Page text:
This Battles article was written by Sam Forsdick, a GIGsoup contributor. Edited by Gavin Wells. Footer photo by Grant Cornett

The stage floor of Manchester Academy 2 was a maze of wires and electronics; an array of Guitar peddles littered the floor whilst Keyboard, Synth and Drum kit – including a ridiculously high crash cymbal– completed the setup. The venue had been transformed into a sort of musical laboratory, primed for the imminent appearance of experimental Math-Rock trio Battles.

To begin with the stooped figure of Bassist Dave Konopka was all that featured on the low lit stage as he tweaked the effects pedals beneath him, twisting and contorting the sound of his Guitar. Ian Williams, was next to enter the stage, Guitar in hand, and began a kind of call and response with Konopka until suddenly it morphed into the stuttering opening of ‘Dot Net’. Drummer, John Stanier, was the last band member to appear from backstage, taking his place front and centre before savagely beating at the Drum kit that sat before him. Stanier’s tireless work on the Drum kit, regularly craning to reach the 7 foot high crash cymbal, provided an energy and drama to the performance which could easily have been missing with the lack of a front man.

It was a fantastic opener that perfectly demonstrated the art of repetition that the band are renowned for. The rhythm of each song comes from the looped refrains which are gradually built upon and layered until a recognisable song or sound emerges from the experimental ether. It was fascinating to see each song evolve onstage as more Guitar loops and layers were added to the melting pot.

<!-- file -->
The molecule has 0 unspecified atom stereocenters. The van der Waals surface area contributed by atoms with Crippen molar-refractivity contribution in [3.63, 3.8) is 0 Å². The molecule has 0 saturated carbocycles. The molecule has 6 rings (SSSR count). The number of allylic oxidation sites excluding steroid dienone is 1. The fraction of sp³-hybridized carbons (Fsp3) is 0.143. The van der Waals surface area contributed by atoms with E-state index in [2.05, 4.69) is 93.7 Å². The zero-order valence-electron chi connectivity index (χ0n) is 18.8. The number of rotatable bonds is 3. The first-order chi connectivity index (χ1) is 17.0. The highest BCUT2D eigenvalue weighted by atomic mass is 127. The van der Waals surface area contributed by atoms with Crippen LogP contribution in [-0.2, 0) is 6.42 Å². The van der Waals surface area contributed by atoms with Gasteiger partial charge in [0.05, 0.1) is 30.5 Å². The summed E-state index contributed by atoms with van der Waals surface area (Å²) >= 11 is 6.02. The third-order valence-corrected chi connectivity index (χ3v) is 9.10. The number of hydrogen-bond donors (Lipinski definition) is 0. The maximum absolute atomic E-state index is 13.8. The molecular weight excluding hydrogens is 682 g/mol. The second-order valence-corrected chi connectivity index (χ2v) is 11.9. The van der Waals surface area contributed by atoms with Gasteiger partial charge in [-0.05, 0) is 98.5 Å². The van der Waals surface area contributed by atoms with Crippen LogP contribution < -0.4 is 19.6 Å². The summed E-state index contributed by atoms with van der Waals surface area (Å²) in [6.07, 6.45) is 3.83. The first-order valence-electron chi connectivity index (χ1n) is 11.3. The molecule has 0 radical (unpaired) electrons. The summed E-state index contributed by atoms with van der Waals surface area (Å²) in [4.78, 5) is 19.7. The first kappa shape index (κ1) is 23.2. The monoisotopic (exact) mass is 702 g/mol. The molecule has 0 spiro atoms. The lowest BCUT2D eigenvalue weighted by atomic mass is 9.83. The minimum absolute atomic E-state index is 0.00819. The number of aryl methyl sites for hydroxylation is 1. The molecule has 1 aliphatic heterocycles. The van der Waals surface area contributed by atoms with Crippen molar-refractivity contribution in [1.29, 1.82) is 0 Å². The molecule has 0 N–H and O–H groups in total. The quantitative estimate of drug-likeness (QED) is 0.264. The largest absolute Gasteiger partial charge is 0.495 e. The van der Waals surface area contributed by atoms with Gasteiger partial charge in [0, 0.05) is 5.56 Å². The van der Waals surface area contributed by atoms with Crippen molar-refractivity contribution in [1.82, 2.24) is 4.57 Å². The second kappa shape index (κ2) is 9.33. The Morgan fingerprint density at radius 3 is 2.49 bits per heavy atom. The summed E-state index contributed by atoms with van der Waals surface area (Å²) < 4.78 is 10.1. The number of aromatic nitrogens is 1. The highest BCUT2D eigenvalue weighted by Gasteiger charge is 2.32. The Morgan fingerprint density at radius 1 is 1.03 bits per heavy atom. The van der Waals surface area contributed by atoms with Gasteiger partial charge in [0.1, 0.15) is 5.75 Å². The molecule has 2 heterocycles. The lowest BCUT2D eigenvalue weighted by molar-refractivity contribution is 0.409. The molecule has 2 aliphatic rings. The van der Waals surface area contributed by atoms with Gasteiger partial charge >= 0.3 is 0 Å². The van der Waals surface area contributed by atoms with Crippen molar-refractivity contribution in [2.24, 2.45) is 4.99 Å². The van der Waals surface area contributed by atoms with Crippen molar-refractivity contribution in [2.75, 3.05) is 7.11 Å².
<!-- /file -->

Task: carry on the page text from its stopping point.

Stanier has commented that this method of playing allows him to be more inventive and melodic as an artist and it truly seemed that the Drums were the focal point of the set during their live performance. Whilst drummers are normally relegated to the back of the stage, required merely to keep time, here it was the centrepiece.
Battles moved swiftly and effortlessly from one track to the next, this time moving to hits from their second album ‘Gloss Drop’. The spiky and angular chords of ‘Futura’ were met with a warm reception from the audience before the band transitioned into stand-out single ‘Ice Cream’. Surprisingly the opening chords sounded fierce and disjointed live with Ian Williams – wielding his guitar like a gun – striking every string with a ferocity that pushed them to breaking point. The smoother sound of the bouncy Synth gradually took over and the song came into full swing making everyone dance along.

Battles then returned to the tracks from their brilliant recent album ‘La Di Da Di’ tearing through ‘FF Bada’ and ‘Summer Simmer’ before bringing out the sleigh bells for an extended rendition of ‘Tyne Wear’. Then as the primal drumming and warped vocals of ‘Atlas’ came blaring through the sound system the crowd began bobbing in unison.

As ‘Atlas’ was slowly building towards its second peak a pint glass could be seen hurtling through the air before spilling all over their carefully arranged electronics. As Bassist and Drummer continued unawares, both completely absorbed in the music, Williams picked up the microphone calling for an end to the song. He then proceeded to berate the person who had unintentionally and single-handedly ruined many people’s favourite Battles track. What should have been a highlight of the show became a somewhat embarrassing moment as Konopka went into great detail expressing his anger towards the pint thrower.

Fortunately the band were able to bring themselves back together for their final song ‘The Yaba’, one of the biggest hits from ‘La Di Da Di’. Unfortunately by this point the show had lost all momentum and the set ended with a fizzle rather than a bang. Although people eagerly cheered for an encore it was clear the trio were not happy with the over exuberant crowd member and the venues lights came on bringing, what had been a fantastic evening of musical experimentation, to an abrupt end.

Battles - Manchester Academy 2 (23rd October 2015) - LIVE REVIEW - Photo by Grant Cornett

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